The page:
Two potentialobstacles to using agarose gel electrophoresis for the fractionation of viruses and related particles are: (a) adherence of the sample to the gel during electrophoresis, and (b) the prolonged procedures necessary for determining whether or not particles stained with nucleic acid‐specific stains have their nucleic acid in a packaged state. It is demonstrated that adherence of positively charged tail fibers of bacteriophage T7 to agarose gels is the probable cause of a previously described (Serwer, P. and Pichler, M. E., J. Virol. 1978, 28, 917–928) sample concentration‐dependent spreading of bands formed by bacteriophage T7 during agarose gel electrophoresis (concentration effect). Procedures for screening preparations of agarose for nonadherence of particles are described and use of these procedures has resulted in the finding that the concentration effect is decreased or eliminated for T7 in preparations of agarose designed for low electro‐osmosis. In addition, it has been shown that after electrophoresis, the intensity with which bacteriophage T7 (and other DNA bacteriophages) stains with the nucleic acid‐specific stain, ethidium bromide, is increased by ejecting DNA from the interior of T7; this increase in staining intensity is used to recognized bands formed by particles with packaged DNA.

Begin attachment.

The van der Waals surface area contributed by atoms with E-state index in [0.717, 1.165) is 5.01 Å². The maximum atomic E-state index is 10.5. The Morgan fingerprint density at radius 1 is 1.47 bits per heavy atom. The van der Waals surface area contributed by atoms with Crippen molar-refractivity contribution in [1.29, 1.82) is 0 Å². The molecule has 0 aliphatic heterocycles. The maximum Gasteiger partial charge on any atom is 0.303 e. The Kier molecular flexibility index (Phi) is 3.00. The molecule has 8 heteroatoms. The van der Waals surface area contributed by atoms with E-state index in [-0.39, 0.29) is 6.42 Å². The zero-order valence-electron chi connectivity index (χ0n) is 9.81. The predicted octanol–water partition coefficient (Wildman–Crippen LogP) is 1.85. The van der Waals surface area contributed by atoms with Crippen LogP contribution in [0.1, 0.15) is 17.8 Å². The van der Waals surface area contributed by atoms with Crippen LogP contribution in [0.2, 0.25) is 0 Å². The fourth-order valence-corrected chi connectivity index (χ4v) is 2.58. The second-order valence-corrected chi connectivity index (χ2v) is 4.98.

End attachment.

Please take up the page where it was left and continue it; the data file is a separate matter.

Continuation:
ASJC Scopus subject areas
- Clinical Biochemistry